Visual Basic 2005 Formatting numbers

While developing applications, we need to format numbers and vice versa. We use ToString method to connvert a value to the equivalent string and format the number at the same time. By converting a number to a string, we can display the number on forms and message boxes. The ToString method exposed by all data types.

To convert any value to a string we call the ToString method, without any arguments.

The ToString method, however, accepts an argument, and determines how the value will be formatted as a string. For example, we can format a number as currency and display it in two decimal digits.

Notice that ToString is a method, not a property. It returns a value, which we can assign to another variable or pass as arguments to a function like MsgBox, but the original value is not affected. The ToString method can also format a value if called with the format argument as shown below.


The formatString argument is a format specifier. This argument can be a specific character that corresponds to a predetermined format or a string of characters that have special meaning. We use standard format strings for the most common operations and picture strings to specify unusual formatting.

To format the value 3339.85 as a dollar amount, we can use the following standard currency format string.

Dim int As Single = 3339.85
Dim strlnt As String
strlnt = int.ToString("C")

or the following picture numeric format string

strlnt int.ToString('$###,###.00')

Both statements will format the value as '$3339.85'. The 'C' argument in the first example means currency and formats the numeric value as currency. The picture format string shown above is made up of literals and characters that have special meaning. The dollar sign has no special meaning and will appear as is. The # symbol is a digit placeholder. All # symbols will be replaced by numeric digits, starting from the right. If the number has fewer digits than specified in the string, the extra symbols to the left will be ignored. The comma tells the Format function to insert a comma between thousands. The period is the decimal point, which is followed by two more digit placeholders. Unlike the # sign, the 0 is a special place holder if there are not enough digits in the number for all the zeros you have specified, a 0 will appear in the place of the missing digits. If the original value had been 3339.8, for example, the last statement would have formatted it as $3339.80. If we used the # placeholder instead, then the string returned by the Format method would have a single decimal digit.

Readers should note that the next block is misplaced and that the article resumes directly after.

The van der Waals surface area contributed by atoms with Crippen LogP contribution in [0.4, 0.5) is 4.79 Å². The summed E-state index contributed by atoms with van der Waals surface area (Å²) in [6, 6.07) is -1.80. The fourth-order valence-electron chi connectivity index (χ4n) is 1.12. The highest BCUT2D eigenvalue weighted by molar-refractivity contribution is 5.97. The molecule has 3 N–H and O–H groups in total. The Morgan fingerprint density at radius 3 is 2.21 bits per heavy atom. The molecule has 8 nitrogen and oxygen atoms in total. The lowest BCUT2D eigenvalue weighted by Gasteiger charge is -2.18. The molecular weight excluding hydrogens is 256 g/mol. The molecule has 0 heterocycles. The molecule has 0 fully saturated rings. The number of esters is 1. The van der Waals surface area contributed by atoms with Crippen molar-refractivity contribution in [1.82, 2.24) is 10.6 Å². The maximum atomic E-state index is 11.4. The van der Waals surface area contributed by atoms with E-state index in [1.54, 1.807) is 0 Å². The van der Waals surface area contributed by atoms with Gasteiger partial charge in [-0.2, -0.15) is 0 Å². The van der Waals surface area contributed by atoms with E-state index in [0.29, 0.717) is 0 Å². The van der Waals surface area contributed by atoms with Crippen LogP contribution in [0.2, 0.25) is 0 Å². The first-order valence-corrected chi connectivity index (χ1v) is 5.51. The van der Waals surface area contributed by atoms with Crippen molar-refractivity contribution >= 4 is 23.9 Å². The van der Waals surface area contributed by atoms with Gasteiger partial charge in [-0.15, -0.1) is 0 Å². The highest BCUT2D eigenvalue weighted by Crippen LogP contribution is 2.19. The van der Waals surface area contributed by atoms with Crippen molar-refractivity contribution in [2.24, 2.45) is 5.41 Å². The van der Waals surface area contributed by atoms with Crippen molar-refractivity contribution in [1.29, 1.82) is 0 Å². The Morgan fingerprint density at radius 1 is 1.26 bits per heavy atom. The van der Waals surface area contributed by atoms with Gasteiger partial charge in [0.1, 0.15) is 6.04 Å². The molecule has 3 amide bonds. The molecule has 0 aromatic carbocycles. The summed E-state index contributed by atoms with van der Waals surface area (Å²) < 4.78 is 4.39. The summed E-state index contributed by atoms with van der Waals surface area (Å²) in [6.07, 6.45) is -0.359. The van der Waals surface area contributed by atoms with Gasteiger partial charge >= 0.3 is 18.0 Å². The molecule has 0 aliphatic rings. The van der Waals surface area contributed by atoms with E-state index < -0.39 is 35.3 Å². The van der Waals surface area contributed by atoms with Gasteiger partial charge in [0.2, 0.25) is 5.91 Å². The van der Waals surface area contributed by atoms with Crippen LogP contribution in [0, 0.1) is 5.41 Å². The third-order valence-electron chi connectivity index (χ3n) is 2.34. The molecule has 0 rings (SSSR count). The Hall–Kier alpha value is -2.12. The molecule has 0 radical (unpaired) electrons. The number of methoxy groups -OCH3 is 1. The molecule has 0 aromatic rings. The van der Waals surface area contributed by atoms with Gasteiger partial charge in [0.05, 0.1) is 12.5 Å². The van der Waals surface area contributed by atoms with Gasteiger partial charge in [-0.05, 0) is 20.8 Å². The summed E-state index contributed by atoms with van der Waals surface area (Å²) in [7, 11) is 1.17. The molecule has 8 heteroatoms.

Standard Numeric Format Strings

VB 2005 recognizes the standard numeric format strings shown below.

C or cCurrency12345.67 .ToString('C') returns $12,345.67
E or eScientific format12345.67 .ToString('E') returns 1.234567E1.004
F or fFixed-point format12345.67 .ToString('F') returns 12345.67
N or nNumber format12345.67 .ToString('N') returns 12,345.67

The format character is followed by an integer. If present, the integer value specifies the number of decimal places that are displayed. The default accuracy is two decimal digits.

The 'C' format string causes the ToString method to return a string representing the number as a currency value. An integer following the 'C' determines the number of decimal places that are displayed. If no number is provided, two digits are shown after the decimal separator. The expression 2298.ToString ('c3') will return the string '$2,298.00', and the expression 2298.7788.ToString('c3') will return the string '$2,298.780'.

The fixed-point format returns a number with one or more decimal digits. The expression (245.5).ToString('f3') will return the value 245.500.

The optional parentheses around the value makes clear that the number has a decimal point. In VB, it is not required to supply these parentheses.